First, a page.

Review by Emma Whitelaw
WHEN Liberace arrived in London, in 1956, to throngs of adoring
fans, he would have never dreamed that almost three years later,
he would have to fight vehemently to clear his name of the slanderous
inferences made by a noteworthy newspaper at the time.
The public greeted the great entertainer with great warmth and
much enthusiasm. The press, however, were quite different.
Although a loveable and talented character as Liberace can grab
many a headline, nothing quite sells a paper like a bit of controversy
about everyone’s hero.
Liberace’s Suit is a cleverly written
play that tells the story of how, a publicly applauded musician’s
name was dragged through the mud by one particular paper. The
same paper that had, in the very same issue, printed glowing reports
of the glitzy star on both the front and back pages.
Bobby Crush is superb as the adorable entertainer. He captures
the essence of all that Liberace was - glamorous, gorgeous, fun
loving and, most of all, harmless. He plays the part so convincingly
that one could quite easily mistake him for the great Liberace
Crush truly is magnificent, he has an amazing stage presence
and while it would be impossible to go over the top with a character
as big as Liberace, he is able to convey, with precision, the
larger-than-life, dazzling world of colour and glittering razzamatazz
that Liberace introduced his own audiences to so many years ago.
Although Crush may steal the show,
I must say the entire cast gave a tremendous performance. Paul
Beech is brilliant as the opinionated, chauvinistically narrow-minded
columnist, William Conner.
Writing for the Daily Mirror under the nom de plume Cassandra,
Conner unashamedly attacks everything that Liberace is and stands
Cassandra describes Liberace as 'deadly, winking, sniggering,
snuggling, chromium-plated, scent-impregnated, luminous, quivering,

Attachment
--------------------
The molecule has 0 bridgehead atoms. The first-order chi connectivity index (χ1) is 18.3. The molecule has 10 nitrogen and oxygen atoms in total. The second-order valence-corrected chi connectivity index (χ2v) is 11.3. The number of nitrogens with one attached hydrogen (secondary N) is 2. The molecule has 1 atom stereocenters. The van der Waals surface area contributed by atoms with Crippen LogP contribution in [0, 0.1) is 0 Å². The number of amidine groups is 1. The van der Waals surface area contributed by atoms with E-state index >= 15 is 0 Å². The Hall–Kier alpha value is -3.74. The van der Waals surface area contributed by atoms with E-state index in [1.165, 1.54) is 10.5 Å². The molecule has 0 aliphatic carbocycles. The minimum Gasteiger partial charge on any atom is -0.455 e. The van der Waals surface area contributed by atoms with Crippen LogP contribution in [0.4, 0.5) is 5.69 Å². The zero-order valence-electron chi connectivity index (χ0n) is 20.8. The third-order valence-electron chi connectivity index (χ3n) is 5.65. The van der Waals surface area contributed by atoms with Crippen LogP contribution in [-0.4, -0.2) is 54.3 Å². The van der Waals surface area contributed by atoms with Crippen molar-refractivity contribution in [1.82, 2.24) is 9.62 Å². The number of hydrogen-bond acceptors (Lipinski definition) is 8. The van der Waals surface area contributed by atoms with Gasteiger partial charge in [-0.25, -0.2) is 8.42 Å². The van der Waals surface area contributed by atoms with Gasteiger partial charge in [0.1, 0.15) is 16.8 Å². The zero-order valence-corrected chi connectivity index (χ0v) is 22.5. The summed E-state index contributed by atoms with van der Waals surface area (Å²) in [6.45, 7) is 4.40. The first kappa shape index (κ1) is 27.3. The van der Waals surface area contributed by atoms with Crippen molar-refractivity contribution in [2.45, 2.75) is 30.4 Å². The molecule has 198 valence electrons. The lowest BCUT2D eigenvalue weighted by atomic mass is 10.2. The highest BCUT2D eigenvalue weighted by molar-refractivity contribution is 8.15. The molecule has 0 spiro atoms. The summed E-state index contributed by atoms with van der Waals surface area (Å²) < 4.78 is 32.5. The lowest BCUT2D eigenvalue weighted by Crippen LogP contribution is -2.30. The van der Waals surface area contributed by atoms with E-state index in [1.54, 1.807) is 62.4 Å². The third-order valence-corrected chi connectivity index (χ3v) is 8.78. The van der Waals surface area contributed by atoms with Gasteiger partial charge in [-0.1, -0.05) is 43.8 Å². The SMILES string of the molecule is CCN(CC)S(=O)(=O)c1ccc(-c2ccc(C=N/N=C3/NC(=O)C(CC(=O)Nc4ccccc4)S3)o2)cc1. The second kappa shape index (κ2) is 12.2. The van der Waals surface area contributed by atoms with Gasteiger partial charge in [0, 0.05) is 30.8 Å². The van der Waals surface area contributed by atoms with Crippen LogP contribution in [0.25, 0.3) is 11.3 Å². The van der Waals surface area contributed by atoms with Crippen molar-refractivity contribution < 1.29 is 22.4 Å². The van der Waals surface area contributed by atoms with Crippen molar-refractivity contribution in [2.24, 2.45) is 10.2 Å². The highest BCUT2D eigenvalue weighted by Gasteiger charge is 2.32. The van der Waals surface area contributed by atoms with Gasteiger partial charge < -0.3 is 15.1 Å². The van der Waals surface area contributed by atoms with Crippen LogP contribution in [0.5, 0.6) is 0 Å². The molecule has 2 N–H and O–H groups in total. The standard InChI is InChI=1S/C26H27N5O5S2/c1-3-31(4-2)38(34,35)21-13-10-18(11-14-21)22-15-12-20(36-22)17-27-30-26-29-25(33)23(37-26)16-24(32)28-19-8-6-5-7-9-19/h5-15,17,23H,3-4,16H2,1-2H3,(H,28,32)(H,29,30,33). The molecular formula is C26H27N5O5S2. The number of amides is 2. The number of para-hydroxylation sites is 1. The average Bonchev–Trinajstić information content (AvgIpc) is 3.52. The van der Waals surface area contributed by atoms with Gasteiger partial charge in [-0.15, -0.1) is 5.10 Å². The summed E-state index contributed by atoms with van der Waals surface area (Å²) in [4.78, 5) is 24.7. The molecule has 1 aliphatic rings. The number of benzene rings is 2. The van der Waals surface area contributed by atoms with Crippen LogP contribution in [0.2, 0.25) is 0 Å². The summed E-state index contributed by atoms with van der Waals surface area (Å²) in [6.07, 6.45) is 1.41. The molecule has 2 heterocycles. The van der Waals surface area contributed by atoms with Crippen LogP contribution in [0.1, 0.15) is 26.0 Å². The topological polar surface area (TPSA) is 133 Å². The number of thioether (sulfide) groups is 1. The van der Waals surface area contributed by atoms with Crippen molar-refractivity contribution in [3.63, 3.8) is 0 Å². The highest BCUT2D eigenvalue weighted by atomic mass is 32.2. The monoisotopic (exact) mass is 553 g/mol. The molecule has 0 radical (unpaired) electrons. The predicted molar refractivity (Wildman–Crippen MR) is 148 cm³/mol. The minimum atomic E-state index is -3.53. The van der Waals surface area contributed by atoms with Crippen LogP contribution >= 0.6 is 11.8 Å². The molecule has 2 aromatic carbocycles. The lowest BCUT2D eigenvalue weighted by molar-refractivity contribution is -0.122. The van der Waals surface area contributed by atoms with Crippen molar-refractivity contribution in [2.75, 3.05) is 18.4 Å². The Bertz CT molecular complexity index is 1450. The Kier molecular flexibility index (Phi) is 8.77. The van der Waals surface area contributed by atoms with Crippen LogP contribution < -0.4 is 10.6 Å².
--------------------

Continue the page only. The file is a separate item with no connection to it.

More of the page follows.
giggling, fruit-flavored, mincing, ice-covered heap of mother
love'. The article continues on with equally slanderous comments
about the much-loved entertainer.
At a time when homosexuality was illegal in the UK, Liberace
was left with no option but to defend himself and his livelihood
in what became one of the most controversial libel suits of the
Credit must also be given for the set and lighting design. The
clever transition between stage and courtroom was simplistic,
yet very effective.
The costume design was equally fabulous; the diamante encrusted
suits were just as flamboyant as the man wearing them.
Liberace’s Suit is a warm and funny exposé
of how the press fed upon the controversy that revolved around
the private life of a much loved entertainer.
In 50 years or so, it seems that nothing much has really changed!
Liberace’s Suit written by TK Light and directed
by Phil Willmott. Starring Bobby Crush, Paul Beech, Oliver Bradshaw,
Stephen Dunbar and James Horne. Set design by Nigel Hook. Costume
design by Julia Morgan. Lighting design by Hansjorg Schmidt. Presented
by Anubian Nights Theatre Company. May 25 to June 19 at the Jermyn
Street Theatre, 16b Jermyn Street, London SW1. Box Office: 020